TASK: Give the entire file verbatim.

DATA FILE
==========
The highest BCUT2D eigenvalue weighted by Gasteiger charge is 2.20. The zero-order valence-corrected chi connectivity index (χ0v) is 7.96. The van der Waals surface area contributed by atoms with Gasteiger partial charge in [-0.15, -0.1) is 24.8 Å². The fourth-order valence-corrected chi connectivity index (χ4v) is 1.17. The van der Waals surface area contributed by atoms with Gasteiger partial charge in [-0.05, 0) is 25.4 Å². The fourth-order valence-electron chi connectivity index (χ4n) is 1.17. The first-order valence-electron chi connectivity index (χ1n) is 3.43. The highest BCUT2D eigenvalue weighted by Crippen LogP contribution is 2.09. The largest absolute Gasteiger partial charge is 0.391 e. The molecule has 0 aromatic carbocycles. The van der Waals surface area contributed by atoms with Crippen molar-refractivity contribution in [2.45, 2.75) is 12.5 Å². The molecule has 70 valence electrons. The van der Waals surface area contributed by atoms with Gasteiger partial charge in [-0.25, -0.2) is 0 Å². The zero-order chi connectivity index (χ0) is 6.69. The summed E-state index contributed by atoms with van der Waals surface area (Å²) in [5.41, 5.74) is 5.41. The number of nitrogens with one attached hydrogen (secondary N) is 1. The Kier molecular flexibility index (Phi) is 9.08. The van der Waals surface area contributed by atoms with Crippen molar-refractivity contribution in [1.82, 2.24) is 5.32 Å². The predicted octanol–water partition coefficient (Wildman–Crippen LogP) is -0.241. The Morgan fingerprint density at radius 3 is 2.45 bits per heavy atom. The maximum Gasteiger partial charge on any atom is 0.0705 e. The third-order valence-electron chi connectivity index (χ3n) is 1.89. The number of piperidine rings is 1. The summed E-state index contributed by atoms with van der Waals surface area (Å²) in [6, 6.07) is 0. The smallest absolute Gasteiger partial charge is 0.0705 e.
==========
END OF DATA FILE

The highest BCUT2D eigenvalue weighted by Gasteiger charge is 2.20. The zero-order valence-corrected chi connectivity index (χ0v) is 7.96. The van der Waals surface area contributed by atoms with Gasteiger partial charge in [-0.15, -0.1) is 24.8 Å². The fourth-order valence-corrected chi connectivity index (χ4v) is 1.17. The van der Waals surface area contributed by atoms with Gasteiger partial charge in [-0.05, 0) is 25.4 Å². The fourth-order valence-electron chi connectivity index (χ4n) is 1.17. The first-order valence-electron chi connectivity index (χ1n) is 3.43. The highest BCUT2D eigenvalue weighted by Crippen LogP contribution is 2.09. The largest absolute Gasteiger partial charge is 0.391 e. The molecule has 0 aromatic carbocycles. The van der Waals surface area contributed by atoms with Crippen molar-refractivity contribution in [2.45, 2.75) is 12.5 Å². The molecule has 70 valence electrons. The van der Waals surface area contributed by atoms with Gasteiger partial charge in [-0.25, -0.2) is 0 Å². The zero-order chi connectivity index (χ0) is 6.69. The summed E-state index contributed by atoms with van der Waals surface area (Å²) in [5.41, 5.74) is 5.41. The number of nitrogens with one attached hydrogen (secondary N) is 1. The Kier molecular flexibility index (Phi) is 9.08. The van der Waals surface area contributed by atoms with Crippen molar-refractivity contribution in [1.82, 2.24) is 5.32 Å². The predicted octanol–water partition coefficient (Wildman–Crippen LogP) is -0.241. The Morgan fingerprint density at radius 3 is 2.45 bits per heavy atom. The maximum Gasteiger partial charge on any atom is 0.0705 e. The third-order valence-electron chi connectivity index (χ3n) is 1.89. The number of piperidine rings is 1. The summed E-state index contributed by atoms with van der Waals surface area (Å²) in [6, 6.07) is 0. The smallest absolute Gasteiger partial charge is 0.0705 e.